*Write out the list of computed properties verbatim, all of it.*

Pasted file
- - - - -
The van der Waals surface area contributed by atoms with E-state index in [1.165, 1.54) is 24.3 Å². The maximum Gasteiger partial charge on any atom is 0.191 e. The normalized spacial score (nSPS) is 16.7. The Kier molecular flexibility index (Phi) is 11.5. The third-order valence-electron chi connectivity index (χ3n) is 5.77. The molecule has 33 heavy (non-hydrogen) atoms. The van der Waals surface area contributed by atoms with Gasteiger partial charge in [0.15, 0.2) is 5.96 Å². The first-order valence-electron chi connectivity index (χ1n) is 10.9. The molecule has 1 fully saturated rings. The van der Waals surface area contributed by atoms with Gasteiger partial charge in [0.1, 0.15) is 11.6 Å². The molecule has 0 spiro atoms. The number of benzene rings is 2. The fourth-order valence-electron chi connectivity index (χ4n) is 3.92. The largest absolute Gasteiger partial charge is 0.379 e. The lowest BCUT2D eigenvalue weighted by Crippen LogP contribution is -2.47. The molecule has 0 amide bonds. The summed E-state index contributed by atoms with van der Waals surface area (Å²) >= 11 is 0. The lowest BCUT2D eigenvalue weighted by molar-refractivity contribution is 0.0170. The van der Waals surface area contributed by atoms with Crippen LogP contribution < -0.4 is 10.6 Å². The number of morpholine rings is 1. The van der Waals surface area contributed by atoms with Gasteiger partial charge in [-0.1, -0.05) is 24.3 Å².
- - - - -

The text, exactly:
The van der Waals surface area contributed by atoms with E-state index in [1.165, 1.54) is 24.3 Å². The maximum Gasteiger partial charge on any atom is 0.191 e. The normalized spacial score (nSPS) is 16.7. The Kier molecular flexibility index (Phi) is 11.5. The third-order valence-electron chi connectivity index (χ3n) is 5.77. The molecule has 33 heavy (non-hydrogen) atoms. The van der Waals surface area contributed by atoms with Gasteiger partial charge in [0.15, 0.2) is 5.96 Å². The first-order valence-electron chi connectivity index (χ1n) is 10.9. The molecule has 1 fully saturated rings. The van der Waals surface area contributed by atoms with Gasteiger partial charge in [0.1, 0.15) is 11.6 Å². The molecule has 0 spiro atoms. The number of benzene rings is 2. The fourth-order valence-electron chi connectivity index (χ4n) is 3.92. The largest absolute Gasteiger partial charge is 0.379 e. The lowest BCUT2D eigenvalue weighted by Crippen LogP contribution is -2.47. The molecule has 0 amide bonds. The summed E-state index contributed by atoms with van der Waals surface area (Å²) >= 11 is 0. The lowest BCUT2D eigenvalue weighted by molar-refractivity contribution is 0.0170. The van der Waals surface area contributed by atoms with Crippen LogP contribution < -0.4 is 10.6 Å². The number of morpholine rings is 1. The van der Waals surface area contributed by atoms with Gasteiger partial charge in [-0.1, -0.05) is 24.3 Å².